Apperceptive Agnosia (also Known As Visual Space Agnosia)
Apperceptive agnosia (also known as visual space agnosia) is characterized by a failure to perceive objects due to improper functioning of the occipito-temporal area of the brain. The occipito-temporal lobe is located in the left hemisphere of the brain near the back of the head. Sufferers of apperceptive agnosia have trouble drawing or copying pictures of objects which suggests that they are having trouble in perceiving the object. They have difficulty distinguishing between different stimuli. Frequently color, texture, and size are used as clues to identify what an object is.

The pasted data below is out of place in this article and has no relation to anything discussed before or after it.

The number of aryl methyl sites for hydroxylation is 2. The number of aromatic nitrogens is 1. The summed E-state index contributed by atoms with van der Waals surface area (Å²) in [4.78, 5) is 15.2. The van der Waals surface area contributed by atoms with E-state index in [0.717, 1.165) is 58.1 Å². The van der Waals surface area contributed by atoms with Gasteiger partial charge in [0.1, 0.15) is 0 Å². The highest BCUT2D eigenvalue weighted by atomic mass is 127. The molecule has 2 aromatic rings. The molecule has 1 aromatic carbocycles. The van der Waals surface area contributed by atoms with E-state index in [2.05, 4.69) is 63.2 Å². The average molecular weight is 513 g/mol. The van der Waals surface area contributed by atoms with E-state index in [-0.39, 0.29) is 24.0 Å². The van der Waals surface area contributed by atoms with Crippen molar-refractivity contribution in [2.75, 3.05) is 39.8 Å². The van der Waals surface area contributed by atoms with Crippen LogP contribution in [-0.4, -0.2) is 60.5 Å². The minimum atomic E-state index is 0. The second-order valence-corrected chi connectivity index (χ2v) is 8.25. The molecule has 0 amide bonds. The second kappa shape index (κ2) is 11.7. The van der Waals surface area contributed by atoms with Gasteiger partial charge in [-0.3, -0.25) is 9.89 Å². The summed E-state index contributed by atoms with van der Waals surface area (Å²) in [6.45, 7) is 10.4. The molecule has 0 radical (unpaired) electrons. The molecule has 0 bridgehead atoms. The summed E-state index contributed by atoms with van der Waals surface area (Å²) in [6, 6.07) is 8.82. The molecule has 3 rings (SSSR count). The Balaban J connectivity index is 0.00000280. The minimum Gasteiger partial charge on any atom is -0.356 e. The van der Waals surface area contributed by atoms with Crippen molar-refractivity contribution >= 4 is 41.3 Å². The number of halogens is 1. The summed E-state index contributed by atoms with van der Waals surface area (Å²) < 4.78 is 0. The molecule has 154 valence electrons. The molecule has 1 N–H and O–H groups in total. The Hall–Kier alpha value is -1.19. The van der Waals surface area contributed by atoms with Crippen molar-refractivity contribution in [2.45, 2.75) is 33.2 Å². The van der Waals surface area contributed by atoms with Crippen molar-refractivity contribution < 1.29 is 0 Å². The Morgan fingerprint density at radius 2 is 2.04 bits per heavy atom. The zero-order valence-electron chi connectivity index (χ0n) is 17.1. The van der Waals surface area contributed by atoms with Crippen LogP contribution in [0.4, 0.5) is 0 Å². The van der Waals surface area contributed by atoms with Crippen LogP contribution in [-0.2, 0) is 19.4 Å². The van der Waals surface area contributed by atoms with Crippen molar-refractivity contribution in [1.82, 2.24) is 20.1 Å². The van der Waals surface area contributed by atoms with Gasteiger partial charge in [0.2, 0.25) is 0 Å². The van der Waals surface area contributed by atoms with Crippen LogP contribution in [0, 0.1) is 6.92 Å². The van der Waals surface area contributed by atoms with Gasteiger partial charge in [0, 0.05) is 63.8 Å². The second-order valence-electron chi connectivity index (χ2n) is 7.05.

For example, a person with apperceptive agnosia may use the texture, shape, and smell of a melon to identify it because they don't have the ability to simply look at the object and identify it as a melon. Apperceptive agnosia is caused by brain damage (such as stroke or brain injury) but there is no specific area of the brain that when damaged results in developing this specific agnosia. Different sufferers do not have brain damage in the same area but damage near the occipital lobe is correlated with apperceptive agnosia.